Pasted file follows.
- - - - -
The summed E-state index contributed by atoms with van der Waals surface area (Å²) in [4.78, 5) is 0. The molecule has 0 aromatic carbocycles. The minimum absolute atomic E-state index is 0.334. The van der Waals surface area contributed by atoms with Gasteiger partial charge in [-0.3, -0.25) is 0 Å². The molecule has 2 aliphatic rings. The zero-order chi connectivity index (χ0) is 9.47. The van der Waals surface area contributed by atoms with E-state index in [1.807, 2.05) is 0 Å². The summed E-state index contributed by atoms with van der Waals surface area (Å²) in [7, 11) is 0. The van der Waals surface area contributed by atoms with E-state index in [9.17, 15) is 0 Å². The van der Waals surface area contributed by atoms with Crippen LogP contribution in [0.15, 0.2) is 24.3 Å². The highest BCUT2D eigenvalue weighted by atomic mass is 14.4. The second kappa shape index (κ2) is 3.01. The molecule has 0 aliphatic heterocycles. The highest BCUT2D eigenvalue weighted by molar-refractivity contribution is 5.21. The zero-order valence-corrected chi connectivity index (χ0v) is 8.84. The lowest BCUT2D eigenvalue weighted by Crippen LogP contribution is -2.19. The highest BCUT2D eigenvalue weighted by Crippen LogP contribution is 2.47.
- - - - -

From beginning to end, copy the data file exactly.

The summed E-state index contributed by atoms with van der Waals surface area (Å²) in [4.78, 5) is 0. The molecule has 0 aromatic carbocycles. The minimum absolute atomic E-state index is 0.334. The van der Waals surface area contributed by atoms with Gasteiger partial charge in [-0.3, -0.25) is 0 Å². The molecule has 2 aliphatic rings. The zero-order chi connectivity index (χ0) is 9.47. The van der Waals surface area contributed by atoms with E-state index in [1.807, 2.05) is 0 Å². The summed E-state index contributed by atoms with van der Waals surface area (Å²) in [7, 11) is 0. The van der Waals surface area contributed by atoms with E-state index in [9.17, 15) is 0 Å². The van der Waals surface area contributed by atoms with Crippen LogP contribution in [0.15, 0.2) is 24.3 Å². The highest BCUT2D eigenvalue weighted by atomic mass is 14.4. The second kappa shape index (κ2) is 3.01. The molecule has 0 aliphatic heterocycles. The highest BCUT2D eigenvalue weighted by molar-refractivity contribution is 5.21. The zero-order valence-corrected chi connectivity index (χ0v) is 8.84. The lowest BCUT2D eigenvalue weighted by Crippen LogP contribution is -2.19. The highest BCUT2D eigenvalue weighted by Crippen LogP contribution is 2.47.